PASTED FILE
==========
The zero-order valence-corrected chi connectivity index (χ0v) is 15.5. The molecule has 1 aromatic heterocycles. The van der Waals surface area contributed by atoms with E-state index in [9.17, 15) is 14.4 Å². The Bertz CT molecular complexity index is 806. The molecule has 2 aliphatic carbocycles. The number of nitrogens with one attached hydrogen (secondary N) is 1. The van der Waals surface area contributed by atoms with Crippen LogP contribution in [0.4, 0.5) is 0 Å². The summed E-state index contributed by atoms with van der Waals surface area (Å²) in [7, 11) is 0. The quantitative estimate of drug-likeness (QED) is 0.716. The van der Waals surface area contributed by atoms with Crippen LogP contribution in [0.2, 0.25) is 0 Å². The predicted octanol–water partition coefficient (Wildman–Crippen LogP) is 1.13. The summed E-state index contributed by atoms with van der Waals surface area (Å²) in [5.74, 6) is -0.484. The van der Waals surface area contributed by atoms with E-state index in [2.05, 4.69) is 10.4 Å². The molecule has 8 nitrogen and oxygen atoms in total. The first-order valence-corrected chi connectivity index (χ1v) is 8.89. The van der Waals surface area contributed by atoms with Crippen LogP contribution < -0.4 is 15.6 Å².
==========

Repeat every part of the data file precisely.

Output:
The zero-order valence-corrected chi connectivity index (χ0v) is 15.5. The molecule has 1 aromatic heterocycles. The van der Waals surface area contributed by atoms with E-state index in [9.17, 15) is 14.4 Å². The Bertz CT molecular complexity index is 806. The molecule has 2 aliphatic carbocycles. The number of nitrogens with one attached hydrogen (secondary N) is 1. The van der Waals surface area contributed by atoms with Crippen LogP contribution in [0.4, 0.5) is 0 Å². The summed E-state index contributed by atoms with van der Waals surface area (Å²) in [7, 11) is 0. The quantitative estimate of drug-likeness (QED) is 0.716. The van der Waals surface area contributed by atoms with Crippen LogP contribution in [0.2, 0.25) is 0 Å². The predicted octanol–water partition coefficient (Wildman–Crippen LogP) is 1.13. The summed E-state index contributed by atoms with van der Waals surface area (Å²) in [5.74, 6) is -0.484. The van der Waals surface area contributed by atoms with E-state index in [2.05, 4.69) is 10.4 Å². The molecule has 8 nitrogen and oxygen atoms in total. The first-order valence-corrected chi connectivity index (χ1v) is 8.89. The van der Waals surface area contributed by atoms with Crippen LogP contribution < -0.4 is 15.6 Å².